Mobile Location Intelligence Fuels Lift in Local TV Campaigns

TV And Local Intelligence

Today’s marketers and agencies have been hard at work with media and data intelligence companies to develop audience targeting matched to strategic consumer segmentation profiles. The goal is to align audience targeted media buys with relevant creative messaging.

One challenge has been how to design high impact campaigns integrating the best of what local TV has to offer, ubiquitous reach and high audience engagement, with the targeting power that mobile brings with its breadth and depth of location intelligence. This is a big problem to solve.

As illustrated in the chart below, BIA forecasts that spending in local TV will grow from $20.8 billion this year to $22.9 billion in 2022. Meanwhile, mobile is fast approaching a 2x growth rate, rising from $22.1 billion this year to nearly $39 billion by 2022. With all that spend across these two dominant platforms, there must be a way to design high impact campaigns that integrate local TV with mobile-derived location intelligence.

TV-Mobile Ad Spend

According to a new report released by BIA Advisory Services, “while local television provides the broadest audience reach among media channels, location intelligence adds value to a television campaign by layering in audience targeting and the ability to tie outcomes to the campaign. Location targeting provides a performance-based buying model for marketers that ties offline and online media together in an integrated campaign execution.” The full report is available for free, compliments of GroundTruth.

Worth highlighting is a case study in the report about a “proximity video” type of campaign. It provides insights into the kinds of results that can be driven by combining local video with location intelligence.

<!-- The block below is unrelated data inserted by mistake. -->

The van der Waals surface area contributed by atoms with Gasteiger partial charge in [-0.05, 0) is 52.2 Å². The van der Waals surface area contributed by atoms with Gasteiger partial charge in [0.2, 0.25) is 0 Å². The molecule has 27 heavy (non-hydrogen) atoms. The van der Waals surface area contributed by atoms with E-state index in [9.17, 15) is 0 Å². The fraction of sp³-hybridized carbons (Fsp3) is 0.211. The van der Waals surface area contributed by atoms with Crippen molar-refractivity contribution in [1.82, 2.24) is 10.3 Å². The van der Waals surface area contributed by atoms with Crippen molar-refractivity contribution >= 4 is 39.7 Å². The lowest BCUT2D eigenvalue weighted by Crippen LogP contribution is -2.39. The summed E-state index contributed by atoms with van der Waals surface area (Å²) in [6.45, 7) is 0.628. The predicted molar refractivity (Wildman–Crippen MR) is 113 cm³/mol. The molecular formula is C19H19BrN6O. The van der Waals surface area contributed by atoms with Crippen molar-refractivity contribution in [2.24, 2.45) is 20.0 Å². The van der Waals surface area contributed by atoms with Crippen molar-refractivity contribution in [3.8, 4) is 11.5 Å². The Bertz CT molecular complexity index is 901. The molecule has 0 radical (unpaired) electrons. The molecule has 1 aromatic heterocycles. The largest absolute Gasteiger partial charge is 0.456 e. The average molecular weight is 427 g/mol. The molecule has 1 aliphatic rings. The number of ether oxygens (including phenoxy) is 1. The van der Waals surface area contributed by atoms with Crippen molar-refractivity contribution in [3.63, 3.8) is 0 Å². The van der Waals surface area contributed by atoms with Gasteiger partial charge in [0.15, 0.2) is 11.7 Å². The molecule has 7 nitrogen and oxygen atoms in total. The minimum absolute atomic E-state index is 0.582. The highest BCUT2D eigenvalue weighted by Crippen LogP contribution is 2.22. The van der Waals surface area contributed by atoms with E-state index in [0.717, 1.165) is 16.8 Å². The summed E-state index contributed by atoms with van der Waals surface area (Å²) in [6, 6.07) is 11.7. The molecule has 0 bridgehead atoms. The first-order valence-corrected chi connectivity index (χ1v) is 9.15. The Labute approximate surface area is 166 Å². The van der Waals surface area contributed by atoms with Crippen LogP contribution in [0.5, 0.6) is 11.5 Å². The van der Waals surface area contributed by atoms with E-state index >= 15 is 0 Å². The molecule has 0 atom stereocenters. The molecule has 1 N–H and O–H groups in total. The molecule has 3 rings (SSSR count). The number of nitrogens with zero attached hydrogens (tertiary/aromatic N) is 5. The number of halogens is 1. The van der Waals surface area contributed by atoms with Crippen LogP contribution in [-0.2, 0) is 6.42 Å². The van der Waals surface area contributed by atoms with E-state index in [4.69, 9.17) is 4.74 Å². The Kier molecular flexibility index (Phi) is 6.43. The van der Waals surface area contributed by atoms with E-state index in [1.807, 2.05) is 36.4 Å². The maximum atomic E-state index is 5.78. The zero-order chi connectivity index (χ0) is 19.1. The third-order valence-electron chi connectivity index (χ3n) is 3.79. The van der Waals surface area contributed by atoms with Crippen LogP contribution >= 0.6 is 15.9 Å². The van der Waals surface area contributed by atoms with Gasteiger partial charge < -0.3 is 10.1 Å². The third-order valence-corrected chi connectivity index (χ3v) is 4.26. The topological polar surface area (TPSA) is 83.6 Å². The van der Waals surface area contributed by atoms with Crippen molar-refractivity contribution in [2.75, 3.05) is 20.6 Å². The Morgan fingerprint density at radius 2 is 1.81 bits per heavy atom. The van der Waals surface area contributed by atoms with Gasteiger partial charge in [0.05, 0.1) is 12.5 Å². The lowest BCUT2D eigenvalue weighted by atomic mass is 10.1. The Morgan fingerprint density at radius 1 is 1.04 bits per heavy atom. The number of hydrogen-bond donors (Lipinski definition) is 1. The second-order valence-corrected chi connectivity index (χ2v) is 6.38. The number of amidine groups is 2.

• The client, a casino and hotel operator, wanted to drive visits during an upcoming holiday. Using local video as the overlay to reach a broad audience, the client also mapped out a set of “meaningful locations” where they expected to find in-market audiences.
  • Mobile ads using location intelligence were targeted to these smartphone users in these locations.
  • The outcomes were very positive for campaigns with high lifts in clickthrough rates and store visits relative to benchmark data.

Location intelligence provides marketers with the ability to develop behavioral audience segments based on where they’ve been or where they are to influence them to visit a business, make inquiries, make a purchase, and achieve other campaign goals. After all, where you go is who you are. Adding television into the campaign mix adds reach and frequency, location targeted ads drive results and help marketers attribute specific ROI to the television spending.

Download the report here.

This Post Has 3 Comments

  1. Plex

    hello,
    have you heard of NinthDecimal, the marketing platform powered by location data, today released a study that directly links audience intelligence from its proprietary Location Graph™ platform to a quantifiable incremental lift in visitors for RaceTrac, operator and owner of more than 450 convenience stores in the south. Using physical-world behavioral data from NinthDecimal, RaceTrac’s month-long ‘drive-to-store’ mobile ad campaign generated a 47 percent increase in incremental convenience store visits.

  2. kodi

    In the era of data-driven marketing, it’s incredibly valuable for brands to understand the effectiveness of their ad spend down to the last cent,” said David Staas, president of NinthDecimal. “The RaceTrac marketing campaign shows how brands can leverage mobile location data to reach new and existing customers as well as deliver real-world business results through digital advertising.”

  3. Lucky patcher

    Pokémon Go landed in our mobile world in July 2016, and the augmented reality game changed the way we look at our smartphone screens. Since then, Pokémon Go has logged some 750 million downloads and it’s still drawing about 65 million active users monthly.

    By almost any measure, Niantic’s numbers amount to a year of success. But have mobile advertisers capitalized on the augmented reality technology that Pokémon G0 represents? And if brand marketers’ approach to AR has hit a pause in the months following Pokémon Go’s arrival, then what comes next?

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